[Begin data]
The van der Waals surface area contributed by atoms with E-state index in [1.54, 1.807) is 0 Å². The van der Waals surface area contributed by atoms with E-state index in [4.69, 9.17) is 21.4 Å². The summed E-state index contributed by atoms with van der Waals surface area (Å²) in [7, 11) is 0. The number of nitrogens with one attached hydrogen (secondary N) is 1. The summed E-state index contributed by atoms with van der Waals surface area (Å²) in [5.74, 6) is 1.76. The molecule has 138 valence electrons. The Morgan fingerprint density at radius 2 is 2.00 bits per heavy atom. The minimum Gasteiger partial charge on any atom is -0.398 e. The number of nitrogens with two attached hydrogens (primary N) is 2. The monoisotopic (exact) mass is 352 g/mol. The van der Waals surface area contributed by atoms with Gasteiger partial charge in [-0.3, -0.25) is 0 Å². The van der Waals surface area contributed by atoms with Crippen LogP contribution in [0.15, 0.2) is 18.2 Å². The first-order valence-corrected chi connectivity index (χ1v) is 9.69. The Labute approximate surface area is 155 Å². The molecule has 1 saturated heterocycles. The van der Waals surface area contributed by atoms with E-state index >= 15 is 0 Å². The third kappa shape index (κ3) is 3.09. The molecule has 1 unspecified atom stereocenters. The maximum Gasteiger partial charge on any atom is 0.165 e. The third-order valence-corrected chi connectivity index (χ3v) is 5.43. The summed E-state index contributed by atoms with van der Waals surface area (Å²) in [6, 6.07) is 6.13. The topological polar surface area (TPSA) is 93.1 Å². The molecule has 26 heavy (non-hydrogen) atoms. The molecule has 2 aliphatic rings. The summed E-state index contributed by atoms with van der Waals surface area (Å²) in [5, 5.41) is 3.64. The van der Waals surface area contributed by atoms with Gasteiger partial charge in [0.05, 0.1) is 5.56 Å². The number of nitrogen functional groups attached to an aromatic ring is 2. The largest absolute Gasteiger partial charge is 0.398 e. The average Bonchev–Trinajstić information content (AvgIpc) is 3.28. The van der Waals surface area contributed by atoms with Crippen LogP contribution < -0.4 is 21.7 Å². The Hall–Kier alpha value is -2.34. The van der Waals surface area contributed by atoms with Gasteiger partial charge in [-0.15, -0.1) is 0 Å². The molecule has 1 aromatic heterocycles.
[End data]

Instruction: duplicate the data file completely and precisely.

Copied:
The van der Waals surface area contributed by atoms with E-state index in [1.54, 1.807) is 0 Å². The van der Waals surface area contributed by atoms with E-state index in [4.69, 9.17) is 21.4 Å². The summed E-state index contributed by atoms with van der Waals surface area (Å²) in [7, 11) is 0. The number of nitrogens with one attached hydrogen (secondary N) is 1. The summed E-state index contributed by atoms with van der Waals surface area (Å²) in [5.74, 6) is 1.76. The molecule has 138 valence electrons. The Morgan fingerprint density at radius 2 is 2.00 bits per heavy atom. The minimum Gasteiger partial charge on any atom is -0.398 e. The number of nitrogens with two attached hydrogens (primary N) is 2. The monoisotopic (exact) mass is 352 g/mol. The van der Waals surface area contributed by atoms with Gasteiger partial charge in [-0.3, -0.25) is 0 Å². The van der Waals surface area contributed by atoms with Crippen LogP contribution in [0.15, 0.2) is 18.2 Å². The first-order valence-corrected chi connectivity index (χ1v) is 9.69. The Labute approximate surface area is 155 Å². The molecule has 1 saturated heterocycles. The van der Waals surface area contributed by atoms with E-state index >= 15 is 0 Å². The third kappa shape index (κ3) is 3.09. The molecule has 1 unspecified atom stereocenters. The maximum Gasteiger partial charge on any atom is 0.165 e. The third-order valence-corrected chi connectivity index (χ3v) is 5.43. The summed E-state index contributed by atoms with van der Waals surface area (Å²) in [6, 6.07) is 6.13. The topological polar surface area (TPSA) is 93.1 Å². The molecule has 26 heavy (non-hydrogen) atoms. The molecule has 2 aliphatic rings. The summed E-state index contributed by atoms with van der Waals surface area (Å²) in [5, 5.41) is 3.64. The van der Waals surface area contributed by atoms with Gasteiger partial charge in [0.05, 0.1) is 5.56 Å². The number of nitrogen functional groups attached to an aromatic ring is 2. The largest absolute Gasteiger partial charge is 0.398 e. The average Bonchev–Trinajstić information content (AvgIpc) is 3.28. The van der Waals surface area contributed by atoms with Crippen LogP contribution < -0.4 is 21.7 Å². The Hall–Kier alpha value is -2.34. The van der Waals surface area contributed by atoms with Gasteiger partial charge in [-0.15, -0.1) is 0 Å². The molecule has 1 aromatic heterocycles.